there are many stories and many groups wanting to tell them. rather than try to institutionalize diversity, museums need to enable it.
besides, if what my research for steve.museum shows is true, museums *can’t* do this for people, because they don’t think like the general public. when i compared popular tags to museum documentation, more than 80% of the terms were new… and the vast majority of those terms – again over 80% – were considered ‘useful’ by museum professional staff.
public and professional interpretations can and will co-exist… and SI 2.0 is happening outside the Smithsonian as we speak on flickr, facebook and in all the other places people are creating and curating their own culture. semiotic democracy is with us. it may be that the choice is whether museums participate with the people rather than the other way ’round.
You can also learn more about the tensions expressed and explored at the event by listening to Episode 37 of Digital Campus, which, among other topics, takes a look at “the cultural challenge of squaring the curator’s focus on the actual, authentic object with the free-for-all, non-hierarchical nature of the web.”
Nina Simon was surprised when she read the list of people invited to the event:
Do you have any sense of whether Smithsonian is tapping “digerati” of the museum field, like Shelley Bernstein, Seb Chan, Gail Durbin, etc. for advice and guidance? I find it strange that they invited the VP of Target.com but not the heads of technology from large, public museums doing innovative work in this direction already. I was also interested to see how many people came from industry and academia, and how few from the more civic, cultural side of Web 2.0 (I’m thinking of people like Tara Hunt, folks behind MyBarackObama, etc.). Was there a heavy “new business model” focus or was this about delivering on core mission in the 21st century?
Beth Harris was disappointed that women were underrepresented at the event:
I wondered how the “digerati” were chosen. Having recently moved from higher education, to a position as Director of Digital Learning at the Museum of Modern Art, I was disappointed to see that 80% of the guests were men, especially when so many women are doing such great work in this particular area, and in the wider arena of theorizing about technology and culture generally. What strikes me as remarkable is how little the imbalance at the event has been remarked on (I twittered about this a few days ago and got a few responses).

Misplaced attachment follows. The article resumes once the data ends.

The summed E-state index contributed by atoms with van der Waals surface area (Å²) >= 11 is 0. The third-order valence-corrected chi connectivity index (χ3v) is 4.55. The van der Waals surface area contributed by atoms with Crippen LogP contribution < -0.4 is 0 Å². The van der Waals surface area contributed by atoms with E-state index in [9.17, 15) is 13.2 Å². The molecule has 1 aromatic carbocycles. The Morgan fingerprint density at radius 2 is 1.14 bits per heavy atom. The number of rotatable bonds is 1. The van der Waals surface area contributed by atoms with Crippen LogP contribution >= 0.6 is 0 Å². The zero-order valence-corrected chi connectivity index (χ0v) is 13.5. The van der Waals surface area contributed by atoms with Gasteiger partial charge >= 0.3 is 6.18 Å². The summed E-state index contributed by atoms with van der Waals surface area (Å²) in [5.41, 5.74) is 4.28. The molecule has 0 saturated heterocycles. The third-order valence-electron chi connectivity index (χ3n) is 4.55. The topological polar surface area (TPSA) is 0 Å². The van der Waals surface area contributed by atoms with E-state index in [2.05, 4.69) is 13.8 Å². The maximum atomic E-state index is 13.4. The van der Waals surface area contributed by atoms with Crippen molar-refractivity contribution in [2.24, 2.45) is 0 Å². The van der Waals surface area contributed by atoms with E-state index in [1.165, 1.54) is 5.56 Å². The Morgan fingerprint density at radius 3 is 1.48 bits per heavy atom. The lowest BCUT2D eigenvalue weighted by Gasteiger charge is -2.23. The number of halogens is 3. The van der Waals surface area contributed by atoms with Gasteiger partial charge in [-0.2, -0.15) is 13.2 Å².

Regardless of who was there and who should have been, It’s time for the Smithsonian to be thinking about more outreach to and collaboration with potential supporters; after all, last week on the Today show on NBC, Bill Kristol specifically singled out the Smithsonian as a pork expenditure that didn’t belong in the stimulus package.
It’s worth taking a look at what the Smithsonian is already doing. It’s no stranger to the web, as its Facebook page demonstrates with its links to 13 Smithsonian blogs, photos on Flickr, Twitter streams, and 17 Smithsonian-affiliated podcasts. These podcasts and blogs make curatorial insights more accessible to everyday folks, but they aren’t, as jtrant points out above, user-generated, remixed, or crowdsourced.
What do you think a crowdsourced Smithsonian would look like? The Smithsonian’s museums, after all, belong to the American people–how do you see people participating? Via steve.museum, the museum social tagging project, once the Smithsonian digitizes its 137 million objects? By creating guerrilla audio tours of the institutions? How would you remix the Smithsonian? And in so doing, would you differentiate between contributions by curators, lay experts, and Joe the Internet Surfer, as museum professional Lisa hopes?